Workum (Friesland, Netherlands)
Workum, a town in the Dutch province of Friesland (1953 population, 4,080, with 190 Mennonites; 2004 population, 4,162), with a Mennonite congregation (coordinates: 52° 58' 39" N, 5° 26' 42" E). The year of the origin of this congregation is unknown, but Anabaptists were found here at an early date. The martyr Claesken Gaeledochter was baptized "near Workum in the fields" in 1549. Both she and her husband Hendrik Eeuwesz were executed at Leeuwarden in 1559. Leenaert Bouwens baptized 23 persons at Workum in 1551-54, one in 1557, and 25 in 1563-65. In 1574 Hendrik Pruyt died at the hands of Spanish soldiers. At this time or shortly after, the Mennonites must have been rather numerous at Workum and soon they were leading in trade and shipping, then an important means of livelihood in this town. In 1578 when the town was liberated from the Spanish yoke, a Mennonite, Hemme Haucx (b. 1511), became a burgomaster of Workum, and three other Mennonites were in the town council; they were exempted from the oath. But as early as 1600 Calvinism became predominant at Workum, which was somewhat intolerant toward Mennonitism. In 1605 the Reformed pastor Johannes Bilt sharply attacked the Mennonites, and in 1608 the remodeling of the meetinghouse was forbidden. But soon relations between the magistrates and the Mennonites seem to have improved; no further trouble occurred.
There is some unclear information that there were three congregations at Workum ca. 1580, one High German, one Frisian, and one Waterlander, but only of the Waterlander church is there anything definitely known. This congregation, which in 1647 was represented at the Waterlander conference at Amsterdam, was divided by a schism, probably before 1600. A more conservative part of the congregation separated from the main, rather progressive body. This conservative group may have assumed the name of Frisian or High German. Each group had a meetinghouse; the progressives met at de Keet, a former salt works located on the site of the present meetinghouse, whereas the conservatives met in a private home, not far from de Keet. It is not known when and how this division ended, but the conservative group had disappeared at least by 1620. The preacher of the Keet congregation was a certain Eenke from about 1580; his son Rippert Eenkes was a preacher from ca. 1600 and soon after an elder, serving until after 1627. He was an influential Waterlander leader, who conducted services in a number of congregations as far away as Amsterdam, Haarlem, and Emden, and even in Danzig in Prussia. But in his home church his advanced ideas evoked much opposition and in 1618 he was suspended on a charge of misconduct, which was used to eliminate the powerful elder, beloved by many but undesirable for more. Many conferences were held to restore peace; in the meantime it became clear that the charge was false. Finally the Waterlander leader Hans de Ries, who visited Workum more than once, succeeded in 1620 in settling the dissensions. After the death of Eenkes the congregation continued until 1738 to choose their ministers from their own members. Usually there were three or four preachers, whereas baptism and communion services were led by elders from elsewhere.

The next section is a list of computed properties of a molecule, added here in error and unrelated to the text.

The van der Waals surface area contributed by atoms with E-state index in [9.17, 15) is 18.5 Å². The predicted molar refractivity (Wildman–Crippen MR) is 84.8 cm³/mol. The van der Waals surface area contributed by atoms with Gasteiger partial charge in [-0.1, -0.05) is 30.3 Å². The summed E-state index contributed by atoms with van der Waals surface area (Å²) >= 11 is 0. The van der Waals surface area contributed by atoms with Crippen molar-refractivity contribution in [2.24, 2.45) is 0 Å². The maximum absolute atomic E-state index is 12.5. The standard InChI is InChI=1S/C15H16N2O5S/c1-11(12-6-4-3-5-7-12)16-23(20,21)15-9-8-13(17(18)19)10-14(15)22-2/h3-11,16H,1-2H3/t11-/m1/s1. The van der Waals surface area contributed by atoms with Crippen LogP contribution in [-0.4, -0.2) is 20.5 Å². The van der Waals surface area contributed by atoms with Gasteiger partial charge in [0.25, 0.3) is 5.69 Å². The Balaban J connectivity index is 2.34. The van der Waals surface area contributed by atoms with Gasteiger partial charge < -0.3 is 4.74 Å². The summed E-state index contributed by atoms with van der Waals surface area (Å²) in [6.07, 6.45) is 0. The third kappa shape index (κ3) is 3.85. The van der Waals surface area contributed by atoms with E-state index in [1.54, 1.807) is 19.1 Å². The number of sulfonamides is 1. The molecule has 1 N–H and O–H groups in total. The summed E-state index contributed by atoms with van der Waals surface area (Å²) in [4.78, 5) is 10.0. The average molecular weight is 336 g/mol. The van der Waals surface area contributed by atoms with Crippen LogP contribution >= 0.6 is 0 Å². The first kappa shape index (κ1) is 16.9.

In 1695 the Workum congregation was one of the founders of the Mennonite conference of Friesland (FDS). The ties with the Waterlanders in North Holland, which had been very strong in the early 17th century, were loosened. Workum was always a loyal and even leading member in the FDS, except in 1817, when it withdrew for a few months because it was dissatisfied with the subsidy policy of the conference, Workum also played an important role in the Zuiderklasse .